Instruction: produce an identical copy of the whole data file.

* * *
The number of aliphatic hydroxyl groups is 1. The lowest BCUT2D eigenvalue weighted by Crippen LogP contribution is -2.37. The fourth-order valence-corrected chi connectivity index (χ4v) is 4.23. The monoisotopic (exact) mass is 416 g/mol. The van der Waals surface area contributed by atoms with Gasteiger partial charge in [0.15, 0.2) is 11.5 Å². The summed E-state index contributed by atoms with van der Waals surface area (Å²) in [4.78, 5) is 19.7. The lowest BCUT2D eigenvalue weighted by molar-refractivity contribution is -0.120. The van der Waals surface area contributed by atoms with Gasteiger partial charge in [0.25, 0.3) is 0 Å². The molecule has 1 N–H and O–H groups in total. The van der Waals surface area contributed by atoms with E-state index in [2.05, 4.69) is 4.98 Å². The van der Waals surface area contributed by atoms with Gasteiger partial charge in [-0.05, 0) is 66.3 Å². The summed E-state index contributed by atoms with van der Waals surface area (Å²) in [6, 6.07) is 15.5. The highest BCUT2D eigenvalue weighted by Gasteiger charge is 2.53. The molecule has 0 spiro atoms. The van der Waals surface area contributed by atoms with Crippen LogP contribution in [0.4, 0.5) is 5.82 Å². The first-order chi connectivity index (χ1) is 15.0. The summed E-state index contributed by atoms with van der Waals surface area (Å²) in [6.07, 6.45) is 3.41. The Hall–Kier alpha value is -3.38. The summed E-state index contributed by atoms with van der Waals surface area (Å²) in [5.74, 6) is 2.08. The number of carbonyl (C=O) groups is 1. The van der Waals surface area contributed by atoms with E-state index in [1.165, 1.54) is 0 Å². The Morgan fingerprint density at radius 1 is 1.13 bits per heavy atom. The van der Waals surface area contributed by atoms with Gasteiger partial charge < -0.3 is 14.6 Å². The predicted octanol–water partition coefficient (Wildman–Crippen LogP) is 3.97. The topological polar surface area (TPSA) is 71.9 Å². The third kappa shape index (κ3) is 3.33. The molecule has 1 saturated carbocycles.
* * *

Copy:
The number of aliphatic hydroxyl groups is 1. The lowest BCUT2D eigenvalue weighted by Crippen LogP contribution is -2.37. The fourth-order valence-corrected chi connectivity index (χ4v) is 4.23. The monoisotopic (exact) mass is 416 g/mol. The van der Waals surface area contributed by atoms with Gasteiger partial charge in [0.15, 0.2) is 11.5 Å². The summed E-state index contributed by atoms with van der Waals surface area (Å²) in [4.78, 5) is 19.7. The lowest BCUT2D eigenvalue weighted by molar-refractivity contribution is -0.120. The van der Waals surface area contributed by atoms with Gasteiger partial charge in [0.25, 0.3) is 0 Å². The molecule has 1 N–H and O–H groups in total. The van der Waals surface area contributed by atoms with E-state index in [2.05, 4.69) is 4.98 Å². The van der Waals surface area contributed by atoms with Gasteiger partial charge in [-0.05, 0) is 66.3 Å². The summed E-state index contributed by atoms with van der Waals surface area (Å²) in [6, 6.07) is 15.5. The highest BCUT2D eigenvalue weighted by Gasteiger charge is 2.53. The molecule has 0 spiro atoms. The van der Waals surface area contributed by atoms with Crippen LogP contribution in [0.4, 0.5) is 5.82 Å². The first-order chi connectivity index (χ1) is 15.0. The summed E-state index contributed by atoms with van der Waals surface area (Å²) in [6.07, 6.45) is 3.41. The Hall–Kier alpha value is -3.38. The summed E-state index contributed by atoms with van der Waals surface area (Å²) in [5.74, 6) is 2.08. The number of carbonyl (C=O) groups is 1. The van der Waals surface area contributed by atoms with E-state index in [1.165, 1.54) is 0 Å². The Morgan fingerprint density at radius 1 is 1.13 bits per heavy atom. The van der Waals surface area contributed by atoms with Gasteiger partial charge < -0.3 is 14.6 Å². The predicted octanol–water partition coefficient (Wildman–Crippen LogP) is 3.97. The topological polar surface area (TPSA) is 71.9 Å². The third kappa shape index (κ3) is 3.33. The molecule has 1 saturated carbocycles.